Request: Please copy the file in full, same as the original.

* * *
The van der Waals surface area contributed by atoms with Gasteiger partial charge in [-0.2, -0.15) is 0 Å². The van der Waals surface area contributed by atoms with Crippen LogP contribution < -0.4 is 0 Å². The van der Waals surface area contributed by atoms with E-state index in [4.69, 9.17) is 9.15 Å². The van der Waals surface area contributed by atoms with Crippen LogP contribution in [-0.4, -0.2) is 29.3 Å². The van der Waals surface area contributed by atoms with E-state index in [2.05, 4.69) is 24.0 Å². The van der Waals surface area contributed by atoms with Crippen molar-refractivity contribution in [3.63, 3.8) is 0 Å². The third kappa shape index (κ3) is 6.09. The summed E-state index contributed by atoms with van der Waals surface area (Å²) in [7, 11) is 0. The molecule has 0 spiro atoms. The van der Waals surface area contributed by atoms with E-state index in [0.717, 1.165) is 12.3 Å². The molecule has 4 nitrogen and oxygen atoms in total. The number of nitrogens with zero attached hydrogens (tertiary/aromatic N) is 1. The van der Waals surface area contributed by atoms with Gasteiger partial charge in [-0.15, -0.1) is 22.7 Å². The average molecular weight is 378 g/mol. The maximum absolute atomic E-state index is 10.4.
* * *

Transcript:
The van der Waals surface area contributed by atoms with Gasteiger partial charge in [-0.2, -0.15) is 0 Å². The van der Waals surface area contributed by atoms with Crippen LogP contribution < -0.4 is 0 Å². The van der Waals surface area contributed by atoms with E-state index in [4.69, 9.17) is 9.15 Å². The van der Waals surface area contributed by atoms with Crippen LogP contribution in [-0.4, -0.2) is 29.3 Å². The van der Waals surface area contributed by atoms with E-state index in [2.05, 4.69) is 24.0 Å². The van der Waals surface area contributed by atoms with Crippen molar-refractivity contribution in [3.63, 3.8) is 0 Å². The third kappa shape index (κ3) is 6.09. The summed E-state index contributed by atoms with van der Waals surface area (Å²) in [7, 11) is 0. The molecule has 0 spiro atoms. The van der Waals surface area contributed by atoms with E-state index in [0.717, 1.165) is 12.3 Å². The molecule has 4 nitrogen and oxygen atoms in total. The number of nitrogens with zero attached hydrogens (tertiary/aromatic N) is 1. The van der Waals surface area contributed by atoms with Gasteiger partial charge in [-0.15, -0.1) is 22.7 Å². The average molecular weight is 378 g/mol. The maximum absolute atomic E-state index is 10.4.